"We're back with Dr. Taylor McGuire, whose thesis, "Compatibility as the Key to a Successful Marriage" is stirring interest in the world of psychology. Tell us about your ideas, Dr. McGuire."
Taylor tried to remember the only yoga class she'd ever attended. She'd been unable to walk for nearly a week after because her body just plain didn't bend that way, but she did recall how wonderful the deep breathing had been. That's what she needed to do now. Keep breathing.
"I have a private practice," she said, hoping her voice wasn't shaking as badly as she feared. "Over the past few years the emphasis has been on marriage counseling and premarital seminars. I began to notice a pattern in successful relationships -- not just marriages. From my observations I realized that the more people had in common, the more easily they could get along."
Katrina nodded. "You realize that there are those who don't agree with you."
"Of course." Taylor thought about saying they were wrong.
"One such person is a frequent and popular guest here on Psychology in the News. Dr. Jonathan Kirby. Dr. Kirby, as we all know, believes that opposites attract and make for the most exciting marriages. In fact, he's written several books on the subject. He's here now and I'm hoping that he and Dr. McGuire can enter into a spirited discussion on the matter."
The room might have been blurring before, but now it was positively spinning. Jonathan Kirby here? Now? It wasn't possible. No trick of fate could be that unkind.
Oh, but it could, she realized a heartbeat later when a tall, dark-haired man strolled out onto the set. He had a lean, yet powerful body, and moved with the grace of someone comfortable in front of a television camera. Or naked. Jonathan had always been completely unselfconscious in the buff. It was just one of oh, fifty million factoids that zipped through her brain. They flew through in a nanosecond, accompanied by a screaming voice reminding her that seventeen years ago, Dr. Jonathan Kirby had dumped her and walked away without a backward glance.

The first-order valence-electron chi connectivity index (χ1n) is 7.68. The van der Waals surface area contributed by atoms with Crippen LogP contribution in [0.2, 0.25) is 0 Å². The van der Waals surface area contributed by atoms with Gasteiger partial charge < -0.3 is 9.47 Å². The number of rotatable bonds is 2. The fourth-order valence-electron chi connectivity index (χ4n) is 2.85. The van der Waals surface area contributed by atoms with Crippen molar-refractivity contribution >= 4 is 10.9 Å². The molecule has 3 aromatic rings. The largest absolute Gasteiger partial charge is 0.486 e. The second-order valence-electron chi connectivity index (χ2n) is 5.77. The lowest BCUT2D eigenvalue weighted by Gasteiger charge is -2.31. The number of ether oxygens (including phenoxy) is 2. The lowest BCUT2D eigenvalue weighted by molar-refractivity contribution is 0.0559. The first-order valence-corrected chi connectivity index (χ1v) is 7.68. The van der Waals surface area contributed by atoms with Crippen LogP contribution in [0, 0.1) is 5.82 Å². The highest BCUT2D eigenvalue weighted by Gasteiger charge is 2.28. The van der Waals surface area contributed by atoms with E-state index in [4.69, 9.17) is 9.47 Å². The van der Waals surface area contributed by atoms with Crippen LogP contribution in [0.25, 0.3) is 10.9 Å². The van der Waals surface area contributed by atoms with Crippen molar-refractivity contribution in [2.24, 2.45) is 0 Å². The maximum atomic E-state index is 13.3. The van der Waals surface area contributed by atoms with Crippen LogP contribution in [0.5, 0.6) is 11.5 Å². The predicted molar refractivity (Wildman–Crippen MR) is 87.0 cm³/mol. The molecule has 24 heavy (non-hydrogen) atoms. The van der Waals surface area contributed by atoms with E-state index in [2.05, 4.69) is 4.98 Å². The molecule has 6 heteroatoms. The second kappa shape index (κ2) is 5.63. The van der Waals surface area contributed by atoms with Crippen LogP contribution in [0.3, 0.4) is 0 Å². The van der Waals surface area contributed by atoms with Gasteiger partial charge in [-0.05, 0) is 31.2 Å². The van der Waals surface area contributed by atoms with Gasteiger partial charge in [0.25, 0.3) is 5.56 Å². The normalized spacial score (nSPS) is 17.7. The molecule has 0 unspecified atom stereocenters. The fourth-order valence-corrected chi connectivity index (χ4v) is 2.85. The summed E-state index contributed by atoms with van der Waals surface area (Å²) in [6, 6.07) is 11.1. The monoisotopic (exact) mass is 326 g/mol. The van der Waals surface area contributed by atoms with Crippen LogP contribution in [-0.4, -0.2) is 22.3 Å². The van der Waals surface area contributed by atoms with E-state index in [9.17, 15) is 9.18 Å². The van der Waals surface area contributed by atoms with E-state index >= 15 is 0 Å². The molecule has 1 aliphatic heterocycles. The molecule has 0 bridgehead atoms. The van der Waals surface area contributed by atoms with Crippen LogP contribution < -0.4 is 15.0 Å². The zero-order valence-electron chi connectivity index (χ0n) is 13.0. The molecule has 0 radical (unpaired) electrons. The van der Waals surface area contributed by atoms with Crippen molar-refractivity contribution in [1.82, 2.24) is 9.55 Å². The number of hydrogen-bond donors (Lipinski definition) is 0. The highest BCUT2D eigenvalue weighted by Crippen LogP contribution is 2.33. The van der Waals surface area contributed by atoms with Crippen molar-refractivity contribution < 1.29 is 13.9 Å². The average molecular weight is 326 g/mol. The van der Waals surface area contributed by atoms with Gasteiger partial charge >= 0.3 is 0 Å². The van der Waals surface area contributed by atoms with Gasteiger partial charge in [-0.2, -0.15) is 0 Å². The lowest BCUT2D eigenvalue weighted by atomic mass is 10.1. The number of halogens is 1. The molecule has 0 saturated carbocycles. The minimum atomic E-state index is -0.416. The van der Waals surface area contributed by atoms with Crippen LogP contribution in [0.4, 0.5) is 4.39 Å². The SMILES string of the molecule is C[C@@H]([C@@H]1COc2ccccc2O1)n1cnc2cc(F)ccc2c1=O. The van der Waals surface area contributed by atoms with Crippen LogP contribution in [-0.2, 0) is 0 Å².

This is so unfair, she thought. Reminding herself that life was not fair didn't make her feel any better. She wasn't even surprised. This was so her life. Just when she thought she had it all together, a ghost from her past showed up to rip it all apart....on live cable, no less.
"And we're out," the disembodied voice from beyond the cameras called. "Back in a minute-thirty, people. Stay ready."
The intensity of lights faded some. Katrina rushed from behind her desk toward Jonathan.
"Thank you so much for coming," she purred, placing one long, slender hand on his upper arm. "When I heard that Dr. Bill was sick and our only other guest was Taylor here, I nearly died." Katrina flashed Taylor a smile. "No offense, dear, but no one has heard of you, and your ideas aren't exactly earth-shattering enough to fill up the entire half hour."
Taylor wasn't offended. She felt like Humphrey Bogart in Casablanca. Of all the psychologists and all the talk shows in all the world, why did he have to show up at this one?
Jonathan didn't respond to Katrina, instead focusing all of his considerable attention on Taylor, making her feel as if she were the most beautiful creature on the planet. He'd always been good at that trick, she reminded herself, even as she fell for it.
"Congratulations," he said, speaking for the first time, "on receiving your doctorate and your publications."
That voice. That liquid chocolate, come-to-bed-with-me-and-I'll-make-you-touch-the-stars voice. Telling herself she was immune was one thing. Ignoring the sensation of bone-melting desire was another.
"Congratulations to you as well," she said, giving him her best smile and thanking God her bout with the flu the previous month had made her lose five pounds. "You always wanted to be the top in your field and you are. Dr. Jonathan Kirby, superstar."
"Thirty seconds, people."
Katrina raised an eyebrow. "You two know each other?"
"Of course," Taylor said, holding out her hand to the man who had once been the center of her universe. The sudden flood of sexual attraction was a tad distracting but she was determined to be a grown-up about the situation.
She realized then that facing a blast from her past was the best medicine for overcoming her fear of being on television. The trembling had fled. In its place was a sense of purpose. She could debate Jonathan Kirby